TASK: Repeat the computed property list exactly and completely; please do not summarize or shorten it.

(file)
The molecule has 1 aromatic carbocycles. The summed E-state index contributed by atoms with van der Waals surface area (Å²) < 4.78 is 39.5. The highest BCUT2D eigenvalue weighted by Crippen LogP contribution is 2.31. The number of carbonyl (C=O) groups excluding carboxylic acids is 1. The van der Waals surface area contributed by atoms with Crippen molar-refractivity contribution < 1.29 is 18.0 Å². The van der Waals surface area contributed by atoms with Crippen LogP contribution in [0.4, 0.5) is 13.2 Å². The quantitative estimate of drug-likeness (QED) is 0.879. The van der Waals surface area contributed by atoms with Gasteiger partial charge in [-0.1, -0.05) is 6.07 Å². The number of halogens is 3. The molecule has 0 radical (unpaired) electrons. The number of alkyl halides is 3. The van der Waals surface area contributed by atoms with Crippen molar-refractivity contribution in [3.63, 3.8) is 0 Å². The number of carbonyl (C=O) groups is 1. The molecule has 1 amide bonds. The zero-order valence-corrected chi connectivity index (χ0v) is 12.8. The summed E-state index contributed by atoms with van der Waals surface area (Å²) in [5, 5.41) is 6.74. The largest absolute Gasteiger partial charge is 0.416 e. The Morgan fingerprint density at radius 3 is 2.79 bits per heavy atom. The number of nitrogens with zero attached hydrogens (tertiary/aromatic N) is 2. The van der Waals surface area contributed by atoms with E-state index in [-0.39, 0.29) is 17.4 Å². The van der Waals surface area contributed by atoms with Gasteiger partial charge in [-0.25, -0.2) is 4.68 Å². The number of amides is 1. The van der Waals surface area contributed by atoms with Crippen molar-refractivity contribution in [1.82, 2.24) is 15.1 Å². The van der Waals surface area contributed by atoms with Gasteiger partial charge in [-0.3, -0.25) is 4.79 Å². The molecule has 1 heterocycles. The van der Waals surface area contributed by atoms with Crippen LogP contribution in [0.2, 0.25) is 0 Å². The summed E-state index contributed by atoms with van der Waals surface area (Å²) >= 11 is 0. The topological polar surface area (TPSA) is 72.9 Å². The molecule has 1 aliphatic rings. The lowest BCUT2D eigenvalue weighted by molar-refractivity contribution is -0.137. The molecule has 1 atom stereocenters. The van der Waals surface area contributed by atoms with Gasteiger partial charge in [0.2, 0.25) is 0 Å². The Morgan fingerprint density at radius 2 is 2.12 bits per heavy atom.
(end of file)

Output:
The molecule has 1 aromatic carbocycles. The summed E-state index contributed by atoms with van der Waals surface area (Å²) < 4.78 is 39.5. The highest BCUT2D eigenvalue weighted by Crippen LogP contribution is 2.31. The number of carbonyl (C=O) groups excluding carboxylic acids is 1. The van der Waals surface area contributed by atoms with Crippen molar-refractivity contribution < 1.29 is 18.0 Å². The van der Waals surface area contributed by atoms with Crippen LogP contribution in [0.4, 0.5) is 13.2 Å². The quantitative estimate of drug-likeness (QED) is 0.879. The van der Waals surface area contributed by atoms with Gasteiger partial charge in [-0.1, -0.05) is 6.07 Å². The number of halogens is 3. The molecule has 0 radical (unpaired) electrons. The number of alkyl halides is 3. The van der Waals surface area contributed by atoms with Crippen molar-refractivity contribution in [3.63, 3.8) is 0 Å². The number of carbonyl (C=O) groups is 1. The molecule has 1 amide bonds. The zero-order valence-corrected chi connectivity index (χ0v) is 12.8. The summed E-state index contributed by atoms with van der Waals surface area (Å²) in [5, 5.41) is 6.74. The largest absolute Gasteiger partial charge is 0.416 e. The Morgan fingerprint density at radius 3 is 2.79 bits per heavy atom. The number of nitrogens with zero attached hydrogens (tertiary/aromatic N) is 2. The van der Waals surface area contributed by atoms with E-state index in [-0.39, 0.29) is 17.4 Å². The van der Waals surface area contributed by atoms with Gasteiger partial charge in [-0.25, -0.2) is 4.68 Å². The number of amides is 1. The van der Waals surface area contributed by atoms with Crippen molar-refractivity contribution in [1.82, 2.24) is 15.1 Å². The van der Waals surface area contributed by atoms with Gasteiger partial charge in [-0.3, -0.25) is 4.79 Å². The molecule has 1 heterocycles. The van der Waals surface area contributed by atoms with Crippen LogP contribution in [0.2, 0.25) is 0 Å². The summed E-state index contributed by atoms with van der Waals surface area (Å²) >= 11 is 0. The topological polar surface area (TPSA) is 72.9 Å². The molecule has 1 aliphatic rings. The lowest BCUT2D eigenvalue weighted by molar-refractivity contribution is -0.137. The molecule has 1 atom stereocenters. The van der Waals surface area contributed by atoms with Gasteiger partial charge in [0.2, 0.25) is 0 Å². The Morgan fingerprint density at radius 2 is 2.12 bits per heavy atom.